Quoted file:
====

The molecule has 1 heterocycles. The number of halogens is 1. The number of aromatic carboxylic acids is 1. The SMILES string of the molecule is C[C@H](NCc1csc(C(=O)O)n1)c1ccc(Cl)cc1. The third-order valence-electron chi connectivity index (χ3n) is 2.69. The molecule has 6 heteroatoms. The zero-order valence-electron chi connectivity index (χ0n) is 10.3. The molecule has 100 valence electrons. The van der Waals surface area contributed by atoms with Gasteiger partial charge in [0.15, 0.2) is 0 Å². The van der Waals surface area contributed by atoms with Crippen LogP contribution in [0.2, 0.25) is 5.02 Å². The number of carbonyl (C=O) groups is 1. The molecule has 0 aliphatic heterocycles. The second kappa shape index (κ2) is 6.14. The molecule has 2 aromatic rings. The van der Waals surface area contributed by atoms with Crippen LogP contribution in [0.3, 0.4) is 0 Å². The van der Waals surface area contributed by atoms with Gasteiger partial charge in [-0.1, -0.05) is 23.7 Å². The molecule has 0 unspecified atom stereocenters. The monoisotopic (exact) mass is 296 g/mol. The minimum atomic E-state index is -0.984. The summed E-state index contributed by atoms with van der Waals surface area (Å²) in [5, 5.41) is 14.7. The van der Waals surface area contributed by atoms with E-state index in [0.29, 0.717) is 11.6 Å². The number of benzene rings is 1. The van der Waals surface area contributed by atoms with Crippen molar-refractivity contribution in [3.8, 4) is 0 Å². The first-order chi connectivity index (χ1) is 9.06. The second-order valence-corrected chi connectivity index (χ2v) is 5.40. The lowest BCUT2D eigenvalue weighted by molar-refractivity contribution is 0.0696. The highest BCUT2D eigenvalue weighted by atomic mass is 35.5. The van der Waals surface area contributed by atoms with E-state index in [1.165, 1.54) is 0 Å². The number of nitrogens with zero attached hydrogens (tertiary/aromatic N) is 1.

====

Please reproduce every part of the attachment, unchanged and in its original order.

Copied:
The molecule has 1 heterocycles. The number of halogens is 1. The number of aromatic carboxylic acids is 1. The SMILES string of the molecule is C[C@H](NCc1csc(C(=O)O)n1)c1ccc(Cl)cc1. The third-order valence-electron chi connectivity index (χ3n) is 2.69. The molecule has 6 heteroatoms. The zero-order valence-electron chi connectivity index (χ0n) is 10.3. The molecule has 100 valence electrons. The van der Waals surface area contributed by atoms with Gasteiger partial charge in [0.15, 0.2) is 0 Å². The van der Waals surface area contributed by atoms with Crippen LogP contribution in [0.2, 0.25) is 5.02 Å². The number of carbonyl (C=O) groups is 1. The molecule has 0 aliphatic heterocycles. The second kappa shape index (κ2) is 6.14. The molecule has 2 aromatic rings. The van der Waals surface area contributed by atoms with Crippen LogP contribution in [0.3, 0.4) is 0 Å². The van der Waals surface area contributed by atoms with Gasteiger partial charge in [-0.1, -0.05) is 23.7 Å². The molecule has 0 unspecified atom stereocenters. The monoisotopic (exact) mass is 296 g/mol. The minimum atomic E-state index is -0.984. The summed E-state index contributed by atoms with van der Waals surface area (Å²) in [5, 5.41) is 14.7. The van der Waals surface area contributed by atoms with E-state index in [0.29, 0.717) is 11.6 Å². The number of benzene rings is 1. The van der Waals surface area contributed by atoms with Crippen molar-refractivity contribution in [3.8, 4) is 0 Å². The first-order chi connectivity index (χ1) is 9.06. The second-order valence-corrected chi connectivity index (χ2v) is 5.40. The lowest BCUT2D eigenvalue weighted by molar-refractivity contribution is 0.0696. The highest BCUT2D eigenvalue weighted by atomic mass is 35.5. The van der Waals surface area contributed by atoms with E-state index in [1.165, 1.54) is 0 Å². The number of nitrogens with zero attached hydrogens (tertiary/aromatic N) is 1.